On July 28, 2016, the Delaware Chancery Court allowed claims of unfair dealing against the Board of property management company Riverstone National Inc. to survive where the directors facilitated a merger that forestalled a derivative suit against them. The court held that by orchestrating a merger that extinguished a possible derivative action, the director defendants obtained a special benefit for themselves. As a result, the directors were interested in the transaction, thereby rebutting the presumption of the business judgment rule, and triggering application of the “entire fairness” doctrine.
Vice Chancellor Glasscock
In a Case of First Impression, Delaware Chancery Court Holds It’s “Out with the Old (Board) and In With the New” When Considering Demand Futility
On May 31, 2016, the Delaware Chancery Court rejected shareholders’ allegations of corporate wrongdoing in a derivative suit against a national healthcare company, Bioscrip, holding that Plaintiff failed to adequately allege demand futility with respect to Bioscrip’s board of directors. For the first time, the Delaware Court found that Plaintiff was required to demonstrate demand futility with respect to the board of directors that was in place after shareholders filed their derivative complaint. Park Emps.’ & Ret. Bd. Emps.’ Annuity & Ben. Fund v. Smith, No. 11000-VCG (Ch. May 31, 2016).
Chancery Court Reaffirms There Is No Magic Number for “Control” Status
On February 29, 2016, the Delaware Court of Chancery denied a motion to dismiss fiduciary duty claims against certain current and former directors of Halt Medical and a 26% stockholder, American Capital, arising out of a transaction that was allegedly designed to “squeeze out” minority stockholders. See Calesa Associates, L.P. v. American Capital, Ltd., C.A. No. 10557-VCG. Vice Chancellor Glasscock found that the plaintiffs had adequately alleged that American, despite owning only 26% of the company’s shares, exercised sufficient influence over the Halt Medical board such that it and certain affiliates could be deemed “controlling stockholders” owing fiduciary duties to other stockholders. Among other things, the decision in Calesa reaffirmed that majority stock ownership is not the sole criterion for determining “control.” The decision also sounded a cautionary note, however, by suggesting that, where plaintiffs remain minority stockholders in the company after the allegedly dilutive transaction at issue, they must plead demand futility even where, as here, only direct claims are asserted, or face dismissal at the pleading stage.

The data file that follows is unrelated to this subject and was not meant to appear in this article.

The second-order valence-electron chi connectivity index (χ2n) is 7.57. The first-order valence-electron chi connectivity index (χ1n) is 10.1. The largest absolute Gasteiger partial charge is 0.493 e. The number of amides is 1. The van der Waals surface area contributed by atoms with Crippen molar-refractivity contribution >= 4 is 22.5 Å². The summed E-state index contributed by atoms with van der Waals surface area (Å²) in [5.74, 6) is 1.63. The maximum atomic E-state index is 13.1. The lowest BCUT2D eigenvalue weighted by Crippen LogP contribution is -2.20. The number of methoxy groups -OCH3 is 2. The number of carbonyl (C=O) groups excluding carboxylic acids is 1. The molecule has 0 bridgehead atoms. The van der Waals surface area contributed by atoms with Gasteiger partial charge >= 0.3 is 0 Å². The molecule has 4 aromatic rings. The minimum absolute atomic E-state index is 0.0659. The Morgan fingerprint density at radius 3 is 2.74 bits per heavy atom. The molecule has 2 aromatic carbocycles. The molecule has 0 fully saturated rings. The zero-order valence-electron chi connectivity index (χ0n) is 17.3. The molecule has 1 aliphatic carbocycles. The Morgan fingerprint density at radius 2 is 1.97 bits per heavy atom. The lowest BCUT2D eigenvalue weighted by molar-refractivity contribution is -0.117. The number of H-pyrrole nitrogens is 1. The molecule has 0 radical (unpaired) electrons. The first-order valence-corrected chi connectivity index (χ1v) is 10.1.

The Growing Power of Fair Price and Process in Delaware Appraisal Actions
On October 21, 2015, the Delaware Court of Chancery issued a post-trial opinion in an appraisal action in which it yet again found that the merger price was the most reliable indicator of fair value. Vice Chancellor Glasscock’s opinion in Merion Capital LP v. BMC Software, Inc., No. 8900-VCG (Del. Ch. Oct. 21, 2015), underscores, yet again, the critical importance of merger price and process in Delaware appraisal actions. In fact, as we have previously discussed, Merion is just the latest of several decisions by the Delaware Chancery Court over the past six months finding that merger price (following an arm’s length, thorough and informed sales process) represented the most reliable indicator of fair value in the context of an appraisal proceeding. See also LongPath Capital, LLC v. Ramtron Int’l Corp., No. 8094-VCP (Del. Ch. June 30, 2015); Merlin Partners LP v. AutoInfo, Inc., No. 8509-VCN (Del. Ch. Apr. 30, 2015).